About Orb and Sceptre: Studies in British Imperialism and Its Legacies, in Honour of Norman Etherington
Edited by Peter Limb
Orb and Sceptre can be purchased as a paperback back, and is also available online for free: please see our pricing, ordering and availability page for more information.
Orb and Sceptre brings together recent cutting-edge work on British imperialism by Australian researchers closely associated with Norman Etherington, one of Australia's most eminent scholars in this field. Orb and Sceptre reflects the trajectory of British Empire history in the academy over the last forty years. Demands for new nationalist histories for decolonised territories have combined with renewed attention to the role of the periphery in the making and unmaking of empires. This has formed an explosive mix that has blown apart traditional conceptions of Empire and Commonwealth history.
The colonial construction of knowledge is a principal theme in Orb and Sceptre. Former colonies and dependencies looked to a fresh generation of historians to write their histories, generally conceived as grand narratives of escape from imperial shackles. At the same time, a new wave of scholars influenced by feminism, neo-Marxism, dependency theory and postcolonialism laid the groundwork for a renaissance in Empire and Commonwealth history. These historians have been rediscovering the links that continue to connect former colonies to their imperial pasts.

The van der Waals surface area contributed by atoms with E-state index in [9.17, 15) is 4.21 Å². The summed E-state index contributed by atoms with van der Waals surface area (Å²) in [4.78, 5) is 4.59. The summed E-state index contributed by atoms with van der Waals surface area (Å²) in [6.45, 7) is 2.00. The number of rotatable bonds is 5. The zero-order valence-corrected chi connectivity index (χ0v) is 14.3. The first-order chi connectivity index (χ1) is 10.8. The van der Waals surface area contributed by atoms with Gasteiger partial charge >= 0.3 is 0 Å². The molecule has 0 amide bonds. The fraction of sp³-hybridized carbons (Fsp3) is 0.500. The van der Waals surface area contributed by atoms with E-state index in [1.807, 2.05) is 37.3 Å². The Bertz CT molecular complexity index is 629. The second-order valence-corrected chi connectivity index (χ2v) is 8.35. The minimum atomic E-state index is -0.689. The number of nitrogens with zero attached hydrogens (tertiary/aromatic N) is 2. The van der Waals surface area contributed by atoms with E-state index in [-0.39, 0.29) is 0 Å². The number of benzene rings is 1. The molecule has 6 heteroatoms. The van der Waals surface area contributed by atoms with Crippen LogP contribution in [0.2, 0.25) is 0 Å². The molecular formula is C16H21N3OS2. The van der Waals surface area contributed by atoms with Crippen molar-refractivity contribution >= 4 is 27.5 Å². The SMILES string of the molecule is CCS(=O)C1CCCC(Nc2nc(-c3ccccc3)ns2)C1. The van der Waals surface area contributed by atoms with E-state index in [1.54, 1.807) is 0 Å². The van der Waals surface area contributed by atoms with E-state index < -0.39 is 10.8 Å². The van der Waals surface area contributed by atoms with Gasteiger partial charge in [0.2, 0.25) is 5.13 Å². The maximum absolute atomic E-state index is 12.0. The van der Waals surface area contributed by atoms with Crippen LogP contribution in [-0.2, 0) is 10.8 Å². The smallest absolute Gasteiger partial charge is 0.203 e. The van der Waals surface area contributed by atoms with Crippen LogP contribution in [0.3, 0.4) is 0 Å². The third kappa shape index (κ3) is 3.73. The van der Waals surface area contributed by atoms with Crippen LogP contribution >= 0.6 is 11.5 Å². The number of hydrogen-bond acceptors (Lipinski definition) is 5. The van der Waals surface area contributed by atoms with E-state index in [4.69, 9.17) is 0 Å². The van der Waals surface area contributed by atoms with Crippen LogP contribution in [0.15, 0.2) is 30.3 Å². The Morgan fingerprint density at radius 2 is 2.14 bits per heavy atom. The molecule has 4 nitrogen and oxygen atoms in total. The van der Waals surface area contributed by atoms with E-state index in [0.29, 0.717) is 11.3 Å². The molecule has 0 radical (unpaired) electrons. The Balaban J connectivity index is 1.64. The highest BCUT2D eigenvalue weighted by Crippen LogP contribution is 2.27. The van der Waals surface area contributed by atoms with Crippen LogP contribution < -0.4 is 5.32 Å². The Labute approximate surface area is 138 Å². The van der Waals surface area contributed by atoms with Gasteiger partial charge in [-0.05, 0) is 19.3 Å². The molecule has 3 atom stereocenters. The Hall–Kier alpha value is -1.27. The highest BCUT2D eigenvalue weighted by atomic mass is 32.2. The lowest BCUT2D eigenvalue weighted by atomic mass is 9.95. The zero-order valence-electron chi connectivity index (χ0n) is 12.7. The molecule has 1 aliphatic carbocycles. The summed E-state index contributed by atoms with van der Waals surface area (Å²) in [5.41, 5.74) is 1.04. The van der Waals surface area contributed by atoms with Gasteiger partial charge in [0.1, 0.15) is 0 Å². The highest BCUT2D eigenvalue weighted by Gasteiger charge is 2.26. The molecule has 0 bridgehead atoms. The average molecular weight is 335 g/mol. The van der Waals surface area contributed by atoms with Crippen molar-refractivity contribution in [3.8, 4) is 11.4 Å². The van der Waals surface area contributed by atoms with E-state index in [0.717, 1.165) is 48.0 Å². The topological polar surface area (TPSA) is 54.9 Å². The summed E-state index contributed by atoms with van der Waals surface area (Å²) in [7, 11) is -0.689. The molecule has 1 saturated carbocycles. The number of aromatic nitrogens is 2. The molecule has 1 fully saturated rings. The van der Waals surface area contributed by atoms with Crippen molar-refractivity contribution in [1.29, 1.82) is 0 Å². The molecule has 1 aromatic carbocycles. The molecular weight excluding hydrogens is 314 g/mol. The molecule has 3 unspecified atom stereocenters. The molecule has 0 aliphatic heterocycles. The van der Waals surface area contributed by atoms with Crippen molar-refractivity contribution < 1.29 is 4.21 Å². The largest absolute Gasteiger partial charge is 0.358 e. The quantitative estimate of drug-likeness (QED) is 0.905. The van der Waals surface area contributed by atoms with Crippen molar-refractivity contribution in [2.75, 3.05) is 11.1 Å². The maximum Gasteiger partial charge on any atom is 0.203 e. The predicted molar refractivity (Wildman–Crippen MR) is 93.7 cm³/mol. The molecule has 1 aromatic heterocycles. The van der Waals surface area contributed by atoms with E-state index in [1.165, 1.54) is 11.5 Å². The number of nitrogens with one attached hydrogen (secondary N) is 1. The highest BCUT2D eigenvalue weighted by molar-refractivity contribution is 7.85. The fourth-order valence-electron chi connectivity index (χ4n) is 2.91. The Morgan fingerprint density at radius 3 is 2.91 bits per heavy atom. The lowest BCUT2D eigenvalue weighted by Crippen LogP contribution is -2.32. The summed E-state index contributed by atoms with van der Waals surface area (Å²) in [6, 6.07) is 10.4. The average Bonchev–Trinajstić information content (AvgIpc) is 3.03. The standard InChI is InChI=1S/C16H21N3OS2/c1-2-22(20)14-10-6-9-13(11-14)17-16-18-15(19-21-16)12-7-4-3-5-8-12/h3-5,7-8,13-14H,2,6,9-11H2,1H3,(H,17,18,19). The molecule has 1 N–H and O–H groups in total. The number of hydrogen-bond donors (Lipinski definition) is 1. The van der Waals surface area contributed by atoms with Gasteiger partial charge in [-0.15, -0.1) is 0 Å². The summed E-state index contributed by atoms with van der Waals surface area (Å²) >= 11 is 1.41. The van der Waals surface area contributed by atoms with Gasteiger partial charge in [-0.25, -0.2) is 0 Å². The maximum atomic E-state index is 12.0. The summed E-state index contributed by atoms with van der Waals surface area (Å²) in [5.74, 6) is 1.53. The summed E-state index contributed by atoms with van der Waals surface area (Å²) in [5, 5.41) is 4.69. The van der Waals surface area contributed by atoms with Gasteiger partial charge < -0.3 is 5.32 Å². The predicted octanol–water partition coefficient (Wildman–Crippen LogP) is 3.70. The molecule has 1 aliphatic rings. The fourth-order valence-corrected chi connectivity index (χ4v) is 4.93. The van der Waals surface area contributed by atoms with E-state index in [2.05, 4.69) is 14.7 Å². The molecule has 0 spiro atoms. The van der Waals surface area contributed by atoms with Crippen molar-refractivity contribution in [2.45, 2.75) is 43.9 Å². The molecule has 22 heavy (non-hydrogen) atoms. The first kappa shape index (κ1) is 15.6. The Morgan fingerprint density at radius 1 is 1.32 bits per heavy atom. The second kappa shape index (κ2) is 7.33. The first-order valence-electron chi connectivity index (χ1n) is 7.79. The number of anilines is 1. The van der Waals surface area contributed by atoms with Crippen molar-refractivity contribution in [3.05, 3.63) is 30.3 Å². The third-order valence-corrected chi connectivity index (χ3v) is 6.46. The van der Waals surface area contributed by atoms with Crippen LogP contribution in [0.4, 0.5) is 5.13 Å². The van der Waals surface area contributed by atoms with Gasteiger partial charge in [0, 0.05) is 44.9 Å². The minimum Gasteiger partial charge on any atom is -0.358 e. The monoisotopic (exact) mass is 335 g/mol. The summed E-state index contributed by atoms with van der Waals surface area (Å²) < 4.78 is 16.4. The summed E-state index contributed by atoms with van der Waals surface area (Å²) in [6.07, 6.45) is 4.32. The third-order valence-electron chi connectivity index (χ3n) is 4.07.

This book offers:
The book is enlivened by a wide range of illustrative material, including photos, drawings and maps.
Orb and Sceptre is a festschrift in honour of Norman Etherington, one of Australia's most eminent scholars of imperialism.
ISBN: 978-0-9803616-6-7 (paperback)
About the editor
Peter Limb received his PhD from the University of Western Australia. He is Associate Professor (Adjunct) in the History Department at Michigan State University, where he is also Africana Bibliographer. His books include Nelson Mandela: A Biography (Greenwood, 2008), Digital Dilemmas and Solutions (Chandos, 2004), and, with Norman Etherington and Peter Midgely, Indigenous Responses to Colonialism (Brill, forthcoming). He has also written on Australian historian Fred Alexander and the history of the Australian antiapartheid movement.
Monash University ePress